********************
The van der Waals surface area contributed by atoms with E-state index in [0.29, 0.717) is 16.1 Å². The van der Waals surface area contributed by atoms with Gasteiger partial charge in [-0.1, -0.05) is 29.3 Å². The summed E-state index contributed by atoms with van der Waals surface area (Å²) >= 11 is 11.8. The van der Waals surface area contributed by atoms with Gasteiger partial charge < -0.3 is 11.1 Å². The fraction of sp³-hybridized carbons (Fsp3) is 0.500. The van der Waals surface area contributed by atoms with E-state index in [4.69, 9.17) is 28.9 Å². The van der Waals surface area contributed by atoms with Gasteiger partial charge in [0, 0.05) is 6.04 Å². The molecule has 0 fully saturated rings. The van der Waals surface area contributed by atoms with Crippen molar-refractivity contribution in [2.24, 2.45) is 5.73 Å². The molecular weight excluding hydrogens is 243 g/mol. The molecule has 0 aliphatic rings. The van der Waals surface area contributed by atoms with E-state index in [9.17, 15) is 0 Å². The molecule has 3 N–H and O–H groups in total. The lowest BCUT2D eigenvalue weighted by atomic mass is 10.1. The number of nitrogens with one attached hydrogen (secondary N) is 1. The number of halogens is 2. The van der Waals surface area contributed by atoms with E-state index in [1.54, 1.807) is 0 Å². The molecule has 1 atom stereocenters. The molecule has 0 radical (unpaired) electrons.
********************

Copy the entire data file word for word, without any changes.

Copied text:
The van der Waals surface area contributed by atoms with E-state index in [0.29, 0.717) is 16.1 Å². The van der Waals surface area contributed by atoms with Gasteiger partial charge in [-0.1, -0.05) is 29.3 Å². The summed E-state index contributed by atoms with van der Waals surface area (Å²) >= 11 is 11.8. The van der Waals surface area contributed by atoms with Gasteiger partial charge < -0.3 is 11.1 Å². The fraction of sp³-hybridized carbons (Fsp3) is 0.500. The van der Waals surface area contributed by atoms with E-state index in [4.69, 9.17) is 28.9 Å². The van der Waals surface area contributed by atoms with Gasteiger partial charge in [0, 0.05) is 6.04 Å². The molecule has 0 fully saturated rings. The van der Waals surface area contributed by atoms with Crippen molar-refractivity contribution in [2.24, 2.45) is 5.73 Å². The molecular weight excluding hydrogens is 243 g/mol. The molecule has 0 aliphatic rings. The van der Waals surface area contributed by atoms with E-state index in [9.17, 15) is 0 Å². The molecule has 3 N–H and O–H groups in total. The lowest BCUT2D eigenvalue weighted by atomic mass is 10.1. The number of nitrogens with one attached hydrogen (secondary N) is 1. The number of halogens is 2. The van der Waals surface area contributed by atoms with E-state index in [1.54, 1.807) is 0 Å². The molecule has 1 atom stereocenters. The molecule has 0 radical (unpaired) electrons.